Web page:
According to a survey of 3,294 senior in university and graduates nationwide, the employment environment of college graduates this year was much more difficult than last year(41.1 percent). Under these circumstances nowadays, many university students are taking civil service exams. The examinees are composed of 51.3 percent in grade nine civil service workers, followed by 38.3 percent in grade seven and 6.5 percent in grade five. Why are so many university students trying to become civil servants?
University students preparing for the civil service exams responded that they truly want to be civil service workers, and 68.4 percent of the respondents thought that they chose the best option because civil service guarantees job security in South Korea. As you well know, many private enterprises in South Korea don’t offer their employees the policy of age limit, that is, a sort of mandatory retirement age. From the perspective of employees, such an unstable working condition in private enterprises is undesirable. For this reason, nearly 70 percent of the respondents think that it would be ideal to secure regular work that guarantee worker’s position with a government mandated age-limit policy. Making this difficult choice is understandable, given that we are living in an age when most workers are concerned about an unwanted or unexpected situation in which they might be forced to retire early.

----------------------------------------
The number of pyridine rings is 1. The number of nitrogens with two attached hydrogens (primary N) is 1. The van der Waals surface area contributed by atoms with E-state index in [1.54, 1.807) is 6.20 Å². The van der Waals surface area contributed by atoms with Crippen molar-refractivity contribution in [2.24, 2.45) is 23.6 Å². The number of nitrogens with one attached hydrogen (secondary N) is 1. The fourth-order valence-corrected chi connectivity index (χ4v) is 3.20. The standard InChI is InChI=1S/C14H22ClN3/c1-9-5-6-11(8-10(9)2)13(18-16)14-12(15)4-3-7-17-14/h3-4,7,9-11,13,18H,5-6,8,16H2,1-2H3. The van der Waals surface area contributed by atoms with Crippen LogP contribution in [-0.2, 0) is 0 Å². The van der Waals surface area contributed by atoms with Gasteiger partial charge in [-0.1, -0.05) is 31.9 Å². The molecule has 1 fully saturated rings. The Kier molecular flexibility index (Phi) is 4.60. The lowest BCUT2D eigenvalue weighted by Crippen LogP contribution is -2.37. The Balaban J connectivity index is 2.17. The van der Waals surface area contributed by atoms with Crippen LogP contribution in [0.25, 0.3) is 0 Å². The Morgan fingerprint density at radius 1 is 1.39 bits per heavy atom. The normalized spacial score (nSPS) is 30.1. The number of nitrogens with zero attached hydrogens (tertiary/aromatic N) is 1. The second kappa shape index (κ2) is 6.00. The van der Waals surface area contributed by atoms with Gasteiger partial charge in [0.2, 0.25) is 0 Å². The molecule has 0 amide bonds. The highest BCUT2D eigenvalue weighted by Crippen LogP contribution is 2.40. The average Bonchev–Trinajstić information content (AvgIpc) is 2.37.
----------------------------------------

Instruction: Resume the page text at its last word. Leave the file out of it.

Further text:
The second reason of “why I want to become a public service worker?” is the pension. 51.4 percent of the respondents chose this reason for the above question. In an era of rapid growth, but not delayed retirement age, pensions are a very important factor when looking for jobs. Also, pension is a very important factor for a well-to-do life following retirement in era of increased the average span of a man’s life. Because of the pension as well as the guarantee of retirement, students regard becoming a civil service worker as more beneficial and desirable.
According to the audit data submitted by the Government Employees Pension Service to the National Assembly, each recipient of the public service worker’s pension receives an average of 2.4 million won per month. You may underestimate that amount of money; however, compared to last year’s average monthly amount of approximately 370,000 won for the national pension recipients, the civil service worker’s retirement pension is significantly better. It is also worth noting that the highest earning national pension recipient still receives less than the civil service worker pension recipient.
The next reason for the increasing number of civil service exam takers is the perception that being a civil servant will guarantee their ability to maintain their private life, leisure, etc. These days, achieving a work-life balance is more important than earning a high salary. Therefore, although the salaries are relatively small, students would prefer to become civil servants and improve their quality of life. Lots of university students aim to be civil servants in order to have a stable full-time job, while being able to also focus on their home life or marriage, family, self-development and hobbies.
Statistically, one out of every five workers in South Korea works overtime. In addition, the nation ranked second in the world in terms of annual working hours. The OECD announced that South Koreans work about 2,113 hours per year. Unlike the average private enterprises, public servants work relatively little overtime. In such a tough milieu of labor, many university student’s choice or hope to get a civil service job seems to be pervasive.
Current university students saw their parents lose their jobs at the time of IMF. How come it’s natural to think that the generation who went through the IMF and grew up with the pain of today’s youth and young Koreans want to become civil servants and have to be civil servants?